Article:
Despite King’s promise, in 1940 the government passed the National Resources Mobilization Act, a law that authorized limited conscription of Canadian men. From 1940 to June 1941 when Hitler invaded USSR, Canada was Britain’s most important ally. This was a time of crisis; the Nazis were in control of Europe and were steadily expanding their power and influence. Pressure mounted on Prime Minister King to increase Canada’s contribution to Britain, including soldiers. Supporter to conscription pointed out that Britain had the draft and the Canada should follow its example. But king believed that he had kept there would be no conscription for overseas service. In 1942 he decides to hold a plebiscite that would ask votes directly, heather they would permit king to break his earlier promise. On April 27, 1942, the plebiscite was held.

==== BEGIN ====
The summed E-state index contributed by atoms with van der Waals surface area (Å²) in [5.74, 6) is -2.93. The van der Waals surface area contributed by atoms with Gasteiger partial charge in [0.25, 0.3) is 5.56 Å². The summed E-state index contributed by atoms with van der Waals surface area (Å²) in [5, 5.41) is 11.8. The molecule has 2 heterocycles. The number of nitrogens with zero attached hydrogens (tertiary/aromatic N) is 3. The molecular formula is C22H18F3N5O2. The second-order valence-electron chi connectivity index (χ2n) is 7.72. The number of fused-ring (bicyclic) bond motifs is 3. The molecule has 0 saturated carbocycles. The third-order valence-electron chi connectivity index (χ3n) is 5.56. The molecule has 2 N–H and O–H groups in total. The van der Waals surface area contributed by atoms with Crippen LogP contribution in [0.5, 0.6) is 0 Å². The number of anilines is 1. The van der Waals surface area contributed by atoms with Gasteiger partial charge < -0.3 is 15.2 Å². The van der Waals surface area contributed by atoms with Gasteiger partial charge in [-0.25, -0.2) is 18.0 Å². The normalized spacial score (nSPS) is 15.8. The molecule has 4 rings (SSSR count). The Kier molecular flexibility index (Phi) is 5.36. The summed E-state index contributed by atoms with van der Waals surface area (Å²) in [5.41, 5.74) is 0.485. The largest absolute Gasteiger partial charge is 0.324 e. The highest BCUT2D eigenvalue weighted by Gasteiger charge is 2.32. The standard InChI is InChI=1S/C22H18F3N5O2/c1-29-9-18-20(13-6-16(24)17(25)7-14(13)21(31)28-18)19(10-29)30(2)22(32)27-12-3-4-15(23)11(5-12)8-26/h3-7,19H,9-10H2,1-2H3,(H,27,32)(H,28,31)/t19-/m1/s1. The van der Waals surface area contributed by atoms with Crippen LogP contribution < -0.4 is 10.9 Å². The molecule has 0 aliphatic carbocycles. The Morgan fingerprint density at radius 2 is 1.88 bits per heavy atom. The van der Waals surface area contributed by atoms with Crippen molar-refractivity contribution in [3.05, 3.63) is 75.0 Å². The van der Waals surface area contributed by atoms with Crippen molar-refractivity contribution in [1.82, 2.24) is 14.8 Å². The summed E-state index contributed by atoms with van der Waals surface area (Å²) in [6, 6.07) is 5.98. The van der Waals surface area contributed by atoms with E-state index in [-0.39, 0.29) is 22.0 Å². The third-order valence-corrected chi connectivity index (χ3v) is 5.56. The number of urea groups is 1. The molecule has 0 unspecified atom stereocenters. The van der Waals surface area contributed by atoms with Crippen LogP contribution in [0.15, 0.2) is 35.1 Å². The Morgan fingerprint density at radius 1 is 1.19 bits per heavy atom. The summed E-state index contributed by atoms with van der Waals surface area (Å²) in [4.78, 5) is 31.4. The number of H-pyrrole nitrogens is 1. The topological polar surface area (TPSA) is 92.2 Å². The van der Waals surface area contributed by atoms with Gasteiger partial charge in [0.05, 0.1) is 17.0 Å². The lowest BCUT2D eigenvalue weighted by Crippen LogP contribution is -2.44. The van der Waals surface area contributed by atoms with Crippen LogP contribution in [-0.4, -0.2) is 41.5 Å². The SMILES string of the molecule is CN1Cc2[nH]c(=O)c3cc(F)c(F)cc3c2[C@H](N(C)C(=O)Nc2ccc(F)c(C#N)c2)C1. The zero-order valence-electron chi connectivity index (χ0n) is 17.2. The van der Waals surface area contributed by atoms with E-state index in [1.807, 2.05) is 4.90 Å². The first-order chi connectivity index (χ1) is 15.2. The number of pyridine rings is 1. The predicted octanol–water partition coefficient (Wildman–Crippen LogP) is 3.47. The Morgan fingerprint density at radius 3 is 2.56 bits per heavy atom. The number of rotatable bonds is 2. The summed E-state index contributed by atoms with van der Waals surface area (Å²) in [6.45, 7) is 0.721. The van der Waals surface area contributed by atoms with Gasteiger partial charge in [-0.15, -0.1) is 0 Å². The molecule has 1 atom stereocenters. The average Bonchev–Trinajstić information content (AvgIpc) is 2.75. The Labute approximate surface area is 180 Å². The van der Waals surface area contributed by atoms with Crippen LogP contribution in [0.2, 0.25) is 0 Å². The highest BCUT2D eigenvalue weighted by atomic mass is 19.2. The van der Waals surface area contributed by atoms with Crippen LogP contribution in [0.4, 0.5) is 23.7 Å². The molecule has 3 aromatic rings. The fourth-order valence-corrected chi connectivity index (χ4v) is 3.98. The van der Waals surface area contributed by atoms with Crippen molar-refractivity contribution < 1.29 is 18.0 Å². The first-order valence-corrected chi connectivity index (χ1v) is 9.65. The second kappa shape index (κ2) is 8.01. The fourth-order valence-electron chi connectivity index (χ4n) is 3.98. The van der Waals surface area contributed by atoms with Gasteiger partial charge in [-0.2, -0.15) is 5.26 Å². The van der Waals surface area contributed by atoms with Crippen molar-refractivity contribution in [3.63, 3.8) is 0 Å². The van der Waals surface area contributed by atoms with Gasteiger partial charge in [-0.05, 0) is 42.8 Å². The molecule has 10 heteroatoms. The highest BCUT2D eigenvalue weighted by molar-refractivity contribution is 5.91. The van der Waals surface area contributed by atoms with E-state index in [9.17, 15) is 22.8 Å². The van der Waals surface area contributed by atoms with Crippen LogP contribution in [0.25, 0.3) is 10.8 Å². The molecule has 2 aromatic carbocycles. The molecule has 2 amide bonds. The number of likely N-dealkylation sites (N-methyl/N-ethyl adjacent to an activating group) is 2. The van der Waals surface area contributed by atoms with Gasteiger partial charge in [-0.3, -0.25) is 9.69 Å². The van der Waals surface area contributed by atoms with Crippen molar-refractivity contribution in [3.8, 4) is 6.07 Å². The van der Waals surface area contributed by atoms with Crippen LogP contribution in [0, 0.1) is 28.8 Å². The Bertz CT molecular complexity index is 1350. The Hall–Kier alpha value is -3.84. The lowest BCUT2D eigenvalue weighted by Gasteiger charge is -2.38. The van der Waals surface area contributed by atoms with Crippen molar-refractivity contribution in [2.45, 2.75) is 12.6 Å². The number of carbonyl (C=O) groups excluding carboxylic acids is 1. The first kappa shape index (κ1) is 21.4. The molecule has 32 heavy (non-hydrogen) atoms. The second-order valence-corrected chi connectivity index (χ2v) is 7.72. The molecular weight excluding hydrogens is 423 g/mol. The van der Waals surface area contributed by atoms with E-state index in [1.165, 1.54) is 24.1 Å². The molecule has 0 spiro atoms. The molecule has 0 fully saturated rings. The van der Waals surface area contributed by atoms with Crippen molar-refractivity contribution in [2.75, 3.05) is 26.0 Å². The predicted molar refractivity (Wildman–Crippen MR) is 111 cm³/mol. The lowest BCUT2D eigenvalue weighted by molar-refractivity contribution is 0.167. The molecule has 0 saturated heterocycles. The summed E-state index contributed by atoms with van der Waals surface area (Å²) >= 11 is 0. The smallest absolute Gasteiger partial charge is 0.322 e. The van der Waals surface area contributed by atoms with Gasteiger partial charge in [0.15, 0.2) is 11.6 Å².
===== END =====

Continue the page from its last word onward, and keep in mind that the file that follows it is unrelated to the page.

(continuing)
When the votes were counted King’s worst fears were realized- English and French Canadians were clearly split on the issue. English Canada voted to release King and bring in overseas conscription. In August and September of 1944, Canadian troops were fighting fierce battle in Europe and losses were a heavy. Army commander overseas believed they needed 15 000 new troops to maintain Canada’s ability fight the Nazis. On November 13, 1944, while meeting with his Cabinet, King made an announcement that shocked everyone. He reminded Ralston that he had submitted his resignation two years earlier and that he now accepted it. McNaughton was now the new minister of defense! King had once again escaped the trap of overseas conscription. English Canadians regarded these men as cowards and referred to them as “zombies” or “the walking dead” . Again King was pressured to introduce conscription and again he came up with a solution. Limited overseas conscription of 16 000 of the “zombies” took place immediately- there would be conscription of men who had not already been trained as soldiers. Louis St. went along with King’s decision and the...
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